Chez O’Leary, we track expenses way too closely, so I ask for some indulgence when I say that, from 2000 through the first quarter of 2009, we bought $8,503 worth of books across 280 different purchases. That comes down to about 2.5 purchases a month, averaging $30.36 a purchase or $77.28 a month.
In the reported time frame, we have had children attending two different colleges, so I hasten to add that this does exclude textbooks.
In February, my wife ordered and started to use the Kindle 2. Since buying the Kindle, we’ve increased the number of purchases (six in six weeks), about twice what we were doing before. But spending is down, as we’re ordering just one book at a time, and the average purchase is $7.32. Total spending is about half of what it was before.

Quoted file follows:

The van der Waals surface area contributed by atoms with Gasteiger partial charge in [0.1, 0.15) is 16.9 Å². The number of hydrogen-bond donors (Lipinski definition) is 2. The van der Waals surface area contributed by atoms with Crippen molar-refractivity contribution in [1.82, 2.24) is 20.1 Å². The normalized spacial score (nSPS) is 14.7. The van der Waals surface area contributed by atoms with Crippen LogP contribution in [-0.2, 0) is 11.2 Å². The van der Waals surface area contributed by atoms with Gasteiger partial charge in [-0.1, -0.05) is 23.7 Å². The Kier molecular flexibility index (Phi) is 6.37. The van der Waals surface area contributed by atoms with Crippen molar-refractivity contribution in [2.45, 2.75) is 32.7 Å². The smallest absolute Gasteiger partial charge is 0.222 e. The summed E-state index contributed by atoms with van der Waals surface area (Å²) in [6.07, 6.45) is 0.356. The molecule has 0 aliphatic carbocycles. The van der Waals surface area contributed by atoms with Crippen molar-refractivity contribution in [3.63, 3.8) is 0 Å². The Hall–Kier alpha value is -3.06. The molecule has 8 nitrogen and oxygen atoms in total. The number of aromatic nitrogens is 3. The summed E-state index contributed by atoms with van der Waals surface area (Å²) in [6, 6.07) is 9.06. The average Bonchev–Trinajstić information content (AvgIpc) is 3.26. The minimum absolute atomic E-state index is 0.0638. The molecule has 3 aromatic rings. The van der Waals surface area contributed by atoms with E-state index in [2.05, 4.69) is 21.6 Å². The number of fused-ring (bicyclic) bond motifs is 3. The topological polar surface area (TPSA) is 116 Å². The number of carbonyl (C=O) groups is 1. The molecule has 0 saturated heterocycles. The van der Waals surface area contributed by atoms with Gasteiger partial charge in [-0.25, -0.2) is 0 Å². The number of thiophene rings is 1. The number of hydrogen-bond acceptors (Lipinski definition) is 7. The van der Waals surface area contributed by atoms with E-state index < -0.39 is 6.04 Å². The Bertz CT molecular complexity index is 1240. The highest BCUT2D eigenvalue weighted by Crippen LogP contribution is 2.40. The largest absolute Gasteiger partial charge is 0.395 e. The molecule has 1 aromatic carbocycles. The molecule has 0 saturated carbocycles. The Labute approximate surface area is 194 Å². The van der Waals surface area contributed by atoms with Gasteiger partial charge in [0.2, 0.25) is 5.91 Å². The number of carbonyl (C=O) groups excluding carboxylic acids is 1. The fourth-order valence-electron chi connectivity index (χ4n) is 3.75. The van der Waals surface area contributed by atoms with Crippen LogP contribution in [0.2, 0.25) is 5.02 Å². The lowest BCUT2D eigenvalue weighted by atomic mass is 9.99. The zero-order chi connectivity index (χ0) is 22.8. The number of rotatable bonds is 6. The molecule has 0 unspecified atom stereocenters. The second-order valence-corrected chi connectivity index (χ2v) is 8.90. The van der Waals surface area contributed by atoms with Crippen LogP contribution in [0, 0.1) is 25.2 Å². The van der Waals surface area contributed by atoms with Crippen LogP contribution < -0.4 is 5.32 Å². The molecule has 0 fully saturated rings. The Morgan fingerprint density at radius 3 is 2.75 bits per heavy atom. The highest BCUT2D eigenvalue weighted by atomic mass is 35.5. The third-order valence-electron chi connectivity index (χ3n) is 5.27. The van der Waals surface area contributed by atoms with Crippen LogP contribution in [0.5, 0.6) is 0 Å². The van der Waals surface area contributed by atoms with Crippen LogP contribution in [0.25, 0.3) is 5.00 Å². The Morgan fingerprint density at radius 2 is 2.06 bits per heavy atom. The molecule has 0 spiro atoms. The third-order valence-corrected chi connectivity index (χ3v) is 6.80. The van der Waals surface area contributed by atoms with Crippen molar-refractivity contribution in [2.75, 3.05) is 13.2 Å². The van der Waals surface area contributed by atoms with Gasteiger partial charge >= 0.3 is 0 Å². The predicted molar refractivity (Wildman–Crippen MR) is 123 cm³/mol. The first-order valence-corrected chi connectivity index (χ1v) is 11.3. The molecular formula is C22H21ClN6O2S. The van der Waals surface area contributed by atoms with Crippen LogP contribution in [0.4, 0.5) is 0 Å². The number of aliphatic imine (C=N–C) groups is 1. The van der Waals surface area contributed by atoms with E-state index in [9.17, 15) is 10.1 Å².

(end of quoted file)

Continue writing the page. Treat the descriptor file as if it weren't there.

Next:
There are caveats: one month, just getting started, doesn’t include holiday spending (all duly noted).
There is debate about whether e-books are good or bad for the book business; I’m of the mind that the genie cannot be put back in the bottle. That said, a technology that cuts our book spending by 50% without cutting our reading sounds like a good thing in a household where every dollar gets tracked. The question is, how do publishers make that work?
I’ll come back to this topic again as data rolls in. I’m not sure if I’ll tell my wife, though.